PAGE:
The General Accounting Office summarized the sanctions enforcement problem as follows: "Large numbers of unauthorized (workers) have either fraudulently used valid documents that belong to others or presented counterfeit documents as evidence of employment eligibility. As a result, unauthorized (workers) have been able to circumvent the current employment verification process, thereby making it difficult for employers who are willing to comply with the law by hiring only authorized workers to do so."
The Illegal Immigration Reform and Immigrant Responsibility Act of 1996 required the INS and Social Security Administration to test and evaluate several voluntary pilot programs that can electronically check the authorization of newly hired employees to work in the US. In an evaluation of this basic pilot employee verification system done by the INS, the agency concluded that it is "not ready for larger-scale implementation at this timeâ€¦[because] The basic pilot database did not yield conclusive data on the use of fraudulent documents and cannot identify imposter fraud [as when a newly hired worker claims to be a US citizen]. However, the level of false attestation to US citizenship appears to be low."
Basic Pilot should quickly test whether the documents submitted by newly hired workers are valid in a manner that does not aggravate discrimination. The INS noted that, because its databases are not accurate, some workers were wrongly denied jobs. About 10 percent of the documents submitted by workers were fraudulent, or were cases in which identity and work authorization documents did not match.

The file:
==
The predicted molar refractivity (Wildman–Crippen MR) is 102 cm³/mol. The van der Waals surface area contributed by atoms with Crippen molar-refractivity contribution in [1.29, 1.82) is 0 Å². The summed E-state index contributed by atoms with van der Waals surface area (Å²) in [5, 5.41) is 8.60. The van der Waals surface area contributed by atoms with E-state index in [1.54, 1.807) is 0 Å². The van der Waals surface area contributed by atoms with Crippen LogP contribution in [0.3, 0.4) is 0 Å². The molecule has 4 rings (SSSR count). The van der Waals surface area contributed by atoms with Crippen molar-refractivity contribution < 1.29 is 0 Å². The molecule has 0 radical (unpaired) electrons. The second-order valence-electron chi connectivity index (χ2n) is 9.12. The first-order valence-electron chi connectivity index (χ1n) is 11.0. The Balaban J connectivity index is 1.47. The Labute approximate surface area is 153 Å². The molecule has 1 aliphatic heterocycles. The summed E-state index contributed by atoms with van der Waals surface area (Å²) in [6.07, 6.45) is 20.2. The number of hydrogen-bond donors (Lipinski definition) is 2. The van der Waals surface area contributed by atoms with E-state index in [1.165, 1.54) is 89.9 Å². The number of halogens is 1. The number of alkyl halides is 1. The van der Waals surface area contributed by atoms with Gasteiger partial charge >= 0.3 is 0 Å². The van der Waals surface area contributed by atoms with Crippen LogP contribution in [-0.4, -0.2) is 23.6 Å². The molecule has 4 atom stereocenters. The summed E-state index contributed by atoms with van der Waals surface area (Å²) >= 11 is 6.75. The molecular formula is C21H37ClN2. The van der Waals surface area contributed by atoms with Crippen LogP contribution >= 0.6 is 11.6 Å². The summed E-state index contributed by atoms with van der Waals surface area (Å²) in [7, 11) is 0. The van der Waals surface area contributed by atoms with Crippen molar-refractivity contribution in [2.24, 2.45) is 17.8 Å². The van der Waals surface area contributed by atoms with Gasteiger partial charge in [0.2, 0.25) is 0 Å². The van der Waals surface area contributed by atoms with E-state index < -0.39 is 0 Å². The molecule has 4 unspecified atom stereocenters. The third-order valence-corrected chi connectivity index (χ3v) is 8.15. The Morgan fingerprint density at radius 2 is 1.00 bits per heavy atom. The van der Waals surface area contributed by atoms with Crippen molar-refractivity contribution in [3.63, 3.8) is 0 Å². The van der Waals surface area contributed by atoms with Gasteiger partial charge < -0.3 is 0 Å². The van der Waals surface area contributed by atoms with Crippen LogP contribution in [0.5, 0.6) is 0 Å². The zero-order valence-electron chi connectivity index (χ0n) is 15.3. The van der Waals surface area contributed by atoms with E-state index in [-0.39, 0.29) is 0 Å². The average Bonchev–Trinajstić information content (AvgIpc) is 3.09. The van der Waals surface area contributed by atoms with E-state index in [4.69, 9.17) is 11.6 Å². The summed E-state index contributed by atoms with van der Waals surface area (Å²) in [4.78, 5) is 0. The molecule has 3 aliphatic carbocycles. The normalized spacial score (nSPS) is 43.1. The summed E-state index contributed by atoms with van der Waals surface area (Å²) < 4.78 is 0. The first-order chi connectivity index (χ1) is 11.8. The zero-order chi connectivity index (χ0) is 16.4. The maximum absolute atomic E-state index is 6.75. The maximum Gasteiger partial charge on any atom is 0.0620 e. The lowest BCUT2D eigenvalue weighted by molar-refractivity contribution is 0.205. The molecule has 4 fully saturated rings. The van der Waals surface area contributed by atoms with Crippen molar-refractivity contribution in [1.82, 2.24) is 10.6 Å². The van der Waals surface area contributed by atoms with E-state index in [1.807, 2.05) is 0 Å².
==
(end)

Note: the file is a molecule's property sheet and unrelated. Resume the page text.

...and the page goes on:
Five unauthorized migrants were killed in March 2003 while hiding in a sugar cane field 40 miles north of the Mexico-US border that was being burned to remove excess leaves before it was harvested. The migrants were from Guatemala, and a survivor said they were headed to a cousin's house in New York City.
Smugglers. On April 4, 2003, a farm labor contractor was sentenced to six and a half years in federal prison for his role a smuggling operation that left 14 dead and 11 others stranded in the Arizona desert in May 2001. The workers were being transported to work on North Carolina and Florida farms. The US Attorney said the conviction may be the first time a US employer has been held criminally responsible for deaths and injuries suffered by migrants during border crossings.
A multi-agency state and federal effort, Operation Desert Risk, will target smugglers who bring illegal migrants into Arizona deserts and employers who recruit illegal migrants in summer 2003. Agents in the Border Patrol's Tucson Sector have apprehended 158,873 illegal entrants between October 1, 2002 and March 31, 2003, up from 150,377 in the same period the previous year.
Dennis Wagner, "Migrant deaths lead to prison," Arizona Republic, April 5, 2003. Ken Ellingwood, "Tyson Foods Cleared of Smuggling," Los Angeles Times, March 27, 2003. Sherri Day, "Final Arguments Are Heard at Tyson Conspiracy Trial," New York Times, March 26, 2003.